From the early days, ambergris was a cherished material in the East as a perfume and drug. It was utilized and suggested by medieval apothecaries for its healing powers and the perfumers for its scent. White law Ainslie (1826), has mentioned in “In Hindoostan” Ambergris is primarily utilized as a scent; a drop or two of the spirit mixed with a huge quantity of lavender water, accounting much to its fragrance”. The Indian Materia medica listed this wonderful substance as a stimulant and antispasmodic; it is used in treating general weakness, epilepsy, typhoid, fever, hysteria and other nervous disorders or afflictions, by the practitioners of the Ayurveda and Unani systems of medicine, in combination with other medicinal herbs to treat the above-said ailments.
Benefits of Ambergris
The ambergris exhibits cytotoxic activities against human liver carcinoma, colon adenocarcinoma, lung carcinoma and human breast adenocarcinoma cell lines. The anti-inflammatory activities in terms of the inhibition of human neutrophil function were also evaluated for ambrein .
Ambrein, a major constituent of ambergris has supportive activity on masculine sexual ability on rats. The copulatory studies were conducted by caging males with receptive females. After observation the copulatory behavior of treated male rats, ambrein formed repeated incidents of penile erection, a dosedependent, strong and repetitive rise in intromissions and an amplified anogenital investigatory performance [10,11]. This study has been proven to increase sexual behavior in rats, which providing some support for its traditional aphrodisiac use.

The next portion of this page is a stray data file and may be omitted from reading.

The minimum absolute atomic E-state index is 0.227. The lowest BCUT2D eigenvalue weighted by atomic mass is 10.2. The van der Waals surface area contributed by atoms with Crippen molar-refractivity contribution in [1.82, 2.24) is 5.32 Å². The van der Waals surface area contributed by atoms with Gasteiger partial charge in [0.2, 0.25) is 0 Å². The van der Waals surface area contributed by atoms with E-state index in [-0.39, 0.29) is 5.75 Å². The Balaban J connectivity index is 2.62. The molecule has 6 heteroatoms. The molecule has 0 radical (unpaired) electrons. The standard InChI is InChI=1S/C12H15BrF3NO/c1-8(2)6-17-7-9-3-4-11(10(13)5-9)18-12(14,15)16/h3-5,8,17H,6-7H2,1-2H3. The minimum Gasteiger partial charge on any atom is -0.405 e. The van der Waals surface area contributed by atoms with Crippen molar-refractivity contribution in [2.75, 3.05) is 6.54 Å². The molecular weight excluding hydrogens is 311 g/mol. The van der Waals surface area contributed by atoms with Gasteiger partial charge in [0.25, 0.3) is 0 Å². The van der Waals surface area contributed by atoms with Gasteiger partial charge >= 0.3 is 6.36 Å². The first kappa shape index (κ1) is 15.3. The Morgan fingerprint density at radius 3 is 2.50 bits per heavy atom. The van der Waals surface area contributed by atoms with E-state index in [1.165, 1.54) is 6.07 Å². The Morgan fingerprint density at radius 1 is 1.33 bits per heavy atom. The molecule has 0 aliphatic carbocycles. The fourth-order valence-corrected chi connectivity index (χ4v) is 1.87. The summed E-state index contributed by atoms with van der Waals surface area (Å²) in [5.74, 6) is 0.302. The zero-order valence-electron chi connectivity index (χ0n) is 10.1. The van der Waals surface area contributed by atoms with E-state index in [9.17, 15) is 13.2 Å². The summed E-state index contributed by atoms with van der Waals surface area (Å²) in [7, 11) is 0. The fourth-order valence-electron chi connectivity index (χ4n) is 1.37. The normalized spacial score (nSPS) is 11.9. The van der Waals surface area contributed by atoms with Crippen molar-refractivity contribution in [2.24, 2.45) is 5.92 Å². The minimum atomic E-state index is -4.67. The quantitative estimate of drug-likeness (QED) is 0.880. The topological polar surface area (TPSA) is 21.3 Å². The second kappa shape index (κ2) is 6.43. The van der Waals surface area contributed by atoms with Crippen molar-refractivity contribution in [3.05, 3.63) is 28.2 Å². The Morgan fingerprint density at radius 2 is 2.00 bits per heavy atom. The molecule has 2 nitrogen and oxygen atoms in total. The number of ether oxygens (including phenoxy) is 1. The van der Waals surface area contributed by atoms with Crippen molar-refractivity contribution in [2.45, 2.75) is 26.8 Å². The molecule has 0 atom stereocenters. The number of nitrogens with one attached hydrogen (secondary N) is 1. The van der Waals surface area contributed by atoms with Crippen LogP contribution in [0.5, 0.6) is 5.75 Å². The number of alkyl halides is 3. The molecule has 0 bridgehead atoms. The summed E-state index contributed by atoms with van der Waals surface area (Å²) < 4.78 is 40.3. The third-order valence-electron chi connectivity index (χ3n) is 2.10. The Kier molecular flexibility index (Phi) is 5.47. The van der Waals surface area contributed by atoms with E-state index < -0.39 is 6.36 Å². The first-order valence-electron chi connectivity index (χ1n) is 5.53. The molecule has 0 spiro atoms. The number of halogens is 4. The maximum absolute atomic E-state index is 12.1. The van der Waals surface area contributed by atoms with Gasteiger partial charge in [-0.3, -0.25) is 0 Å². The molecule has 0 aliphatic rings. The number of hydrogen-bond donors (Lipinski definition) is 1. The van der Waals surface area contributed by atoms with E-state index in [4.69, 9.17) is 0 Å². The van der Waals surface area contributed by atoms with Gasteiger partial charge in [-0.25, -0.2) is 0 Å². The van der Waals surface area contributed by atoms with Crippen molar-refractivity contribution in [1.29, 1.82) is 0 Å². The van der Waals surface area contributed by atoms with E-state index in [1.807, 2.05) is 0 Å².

Ambrein reduces the blood glucose level of normal and moderately alloxan treated diabetic rats by enhancing glucose utilization. Ambrein did not reduce the hyperglycemia of glucose loaded rats in the presence of mannoheptulose but it reduced the hyperglycemia of glucose-loades rats in the absence of mannoheptulose
Use of Ambergris
Ambergris is used prolifically in the Gulf , primarily as incense, as Attar, and also for its use as a sexual performance enhancer.
The Japanese make copious use of ambergris in their highly refined art of Kodo and diversified cultural practice of incense making, particularly in high-end Agarwood-based Senkoh and Nerikoh styles of incense use. It is also valued for its medicinal properties in Japan
Ambergris has been prized for centuries for its peculiar qualities. It is best known for its use in the perfume industry as a fixative for fine perfumes. It has also been used in some cultures for medicinal purposes, as herbal remedy and as an aphrodisiac. Ambergris releases pheromones making it a true aphrodisiac, a quality which has added to the mystery surrounding the product. Ambergris has also been used to enhance the flavours of food and wine. In recent times; it has even been used as an exotic additive to luxury cocktails, boutique chocolate and specialty cakes.